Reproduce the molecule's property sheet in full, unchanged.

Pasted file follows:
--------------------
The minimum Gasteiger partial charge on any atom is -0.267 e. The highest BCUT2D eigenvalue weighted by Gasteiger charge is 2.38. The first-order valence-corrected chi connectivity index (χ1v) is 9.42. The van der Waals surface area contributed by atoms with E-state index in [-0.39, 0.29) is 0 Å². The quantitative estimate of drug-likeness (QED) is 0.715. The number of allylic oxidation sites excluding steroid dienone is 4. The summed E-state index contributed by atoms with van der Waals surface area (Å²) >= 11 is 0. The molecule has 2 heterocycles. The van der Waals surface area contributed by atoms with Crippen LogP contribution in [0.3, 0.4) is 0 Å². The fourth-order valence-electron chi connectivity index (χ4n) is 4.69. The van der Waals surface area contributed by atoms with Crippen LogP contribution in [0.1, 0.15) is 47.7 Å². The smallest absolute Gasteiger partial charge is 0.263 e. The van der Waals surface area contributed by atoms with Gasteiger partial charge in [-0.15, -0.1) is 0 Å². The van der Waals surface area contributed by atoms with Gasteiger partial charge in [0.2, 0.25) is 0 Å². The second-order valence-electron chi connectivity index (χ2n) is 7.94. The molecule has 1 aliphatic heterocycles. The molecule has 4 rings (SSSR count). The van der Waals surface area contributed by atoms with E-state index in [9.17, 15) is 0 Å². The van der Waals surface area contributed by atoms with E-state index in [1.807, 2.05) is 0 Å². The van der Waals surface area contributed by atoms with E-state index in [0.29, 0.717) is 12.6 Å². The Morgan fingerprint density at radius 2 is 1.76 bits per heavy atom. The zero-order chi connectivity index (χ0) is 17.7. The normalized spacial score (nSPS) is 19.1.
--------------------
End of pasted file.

The minimum Gasteiger partial charge on any atom is -0.267 e. The highest BCUT2D eigenvalue weighted by Gasteiger charge is 2.38. The first-order valence-corrected chi connectivity index (χ1v) is 9.42. The van der Waals surface area contributed by atoms with E-state index in [-0.39, 0.29) is 0 Å². The quantitative estimate of drug-likeness (QED) is 0.715. The number of allylic oxidation sites excluding steroid dienone is 4. The summed E-state index contributed by atoms with van der Waals surface area (Å²) >= 11 is 0. The molecule has 2 heterocycles. The van der Waals surface area contributed by atoms with Crippen LogP contribution in [0.3, 0.4) is 0 Å². The fourth-order valence-electron chi connectivity index (χ4n) is 4.69. The van der Waals surface area contributed by atoms with Crippen LogP contribution in [0.1, 0.15) is 47.7 Å². The smallest absolute Gasteiger partial charge is 0.263 e. The van der Waals surface area contributed by atoms with Gasteiger partial charge in [-0.15, -0.1) is 0 Å². The van der Waals surface area contributed by atoms with Gasteiger partial charge in [0.2, 0.25) is 0 Å². The second-order valence-electron chi connectivity index (χ2n) is 7.94. The molecule has 1 aliphatic heterocycles. The molecule has 4 rings (SSSR count). The van der Waals surface area contributed by atoms with E-state index in [9.17, 15) is 0 Å². The van der Waals surface area contributed by atoms with E-state index in [1.807, 2.05) is 0 Å². The van der Waals surface area contributed by atoms with E-state index in [0.29, 0.717) is 12.6 Å². The Morgan fingerprint density at radius 2 is 1.76 bits per heavy atom. The zero-order chi connectivity index (χ0) is 17.7. The normalized spacial score (nSPS) is 19.1.